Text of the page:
a journal of a researcher

Thursday, August 25, 2005


Now I am more relaxed with my students. I was very serious to my role as a thesis supervisor. I was keen to see the students perform well. I was disappointed when I was the students do not behave as my expectation. But now I do not think in the same way.

I had some discussions with the students in IJCAI who are supposed to be the best and the potential faculties in AI. I found that all the students told me that their supervisors do not watch closely to them. Some even can’t meet with their supervisors often because the supervisors are too busy. They probably more rely on the organization and atmospheres in a good university, like courses about profound topics, the qualification test, readings in one topic, group discussion, and the research traditions in a direction in a certain environment. They all acknowledge that their supervisors can point them a right direction and judge their proposals and ideas. And of course, the supervisors know how to publish their results.

So there is no need to give pressures to students. Either they like research and can find a way by themselves, or they have no interests in pure research and should be let go. My observation shows that there is no need to give assignments to students. Some students are enthusiastic in research, so they do it anyway. Some do not work even if I force them. It is really painful for the students to do something they do not have desires. So I can only give suggestions. Anyway, it is their theses, not mine. Actually I am not responsible for the success of my students. They make themselves. So I can relax about my role.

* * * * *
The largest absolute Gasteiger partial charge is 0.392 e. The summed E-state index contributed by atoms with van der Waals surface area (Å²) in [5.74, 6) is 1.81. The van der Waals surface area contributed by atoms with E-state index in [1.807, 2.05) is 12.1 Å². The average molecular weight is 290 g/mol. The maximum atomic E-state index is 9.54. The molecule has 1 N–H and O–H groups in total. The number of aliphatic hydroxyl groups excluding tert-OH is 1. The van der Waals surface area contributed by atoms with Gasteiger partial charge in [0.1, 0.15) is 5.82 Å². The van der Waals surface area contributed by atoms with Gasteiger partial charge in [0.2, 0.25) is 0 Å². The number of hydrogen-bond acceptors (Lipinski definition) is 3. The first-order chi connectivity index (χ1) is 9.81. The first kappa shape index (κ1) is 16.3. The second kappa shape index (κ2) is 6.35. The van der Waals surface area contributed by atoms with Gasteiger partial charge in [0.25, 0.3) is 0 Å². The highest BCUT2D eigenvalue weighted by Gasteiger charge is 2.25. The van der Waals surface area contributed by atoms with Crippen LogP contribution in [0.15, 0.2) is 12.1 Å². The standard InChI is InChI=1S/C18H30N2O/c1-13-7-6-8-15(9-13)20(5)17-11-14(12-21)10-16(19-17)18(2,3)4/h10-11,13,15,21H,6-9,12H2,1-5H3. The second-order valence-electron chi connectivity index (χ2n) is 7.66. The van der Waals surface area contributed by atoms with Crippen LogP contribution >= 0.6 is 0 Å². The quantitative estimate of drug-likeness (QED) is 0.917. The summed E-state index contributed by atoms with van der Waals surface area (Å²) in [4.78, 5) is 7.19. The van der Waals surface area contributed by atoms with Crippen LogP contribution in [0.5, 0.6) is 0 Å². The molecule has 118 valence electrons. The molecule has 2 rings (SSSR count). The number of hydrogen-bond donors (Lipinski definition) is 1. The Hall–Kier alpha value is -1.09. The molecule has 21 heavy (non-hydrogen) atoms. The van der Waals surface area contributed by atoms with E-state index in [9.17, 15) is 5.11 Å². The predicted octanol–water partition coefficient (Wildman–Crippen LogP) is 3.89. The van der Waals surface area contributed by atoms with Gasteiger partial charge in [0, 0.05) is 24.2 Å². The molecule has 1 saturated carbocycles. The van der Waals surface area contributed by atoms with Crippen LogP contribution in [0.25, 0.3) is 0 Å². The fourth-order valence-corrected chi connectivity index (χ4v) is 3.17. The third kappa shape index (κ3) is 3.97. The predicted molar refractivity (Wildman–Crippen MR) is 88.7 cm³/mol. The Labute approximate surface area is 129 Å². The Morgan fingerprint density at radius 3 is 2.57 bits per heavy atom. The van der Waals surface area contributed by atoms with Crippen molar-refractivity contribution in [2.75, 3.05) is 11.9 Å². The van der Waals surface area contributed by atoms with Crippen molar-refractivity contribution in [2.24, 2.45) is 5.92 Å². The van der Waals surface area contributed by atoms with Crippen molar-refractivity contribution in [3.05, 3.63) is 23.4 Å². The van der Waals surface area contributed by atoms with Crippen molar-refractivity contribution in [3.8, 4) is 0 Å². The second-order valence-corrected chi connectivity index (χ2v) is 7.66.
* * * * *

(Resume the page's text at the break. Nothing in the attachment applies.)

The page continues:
Hopefully, I never encourage my master students to get Ph.D., though some have the talent. I know that a Ph.D. does not gain a lot more happiness in one’s life. I even find that normal people enjoy better life than researchers. So why impose “research” to my students?


  • As I Ph.D., I am not a "permanent head damage". I just feel disappointed to know that what you don't encourage your students for their Ph.D.s

    By Anonymous Anonymous, at 5:06 PM  

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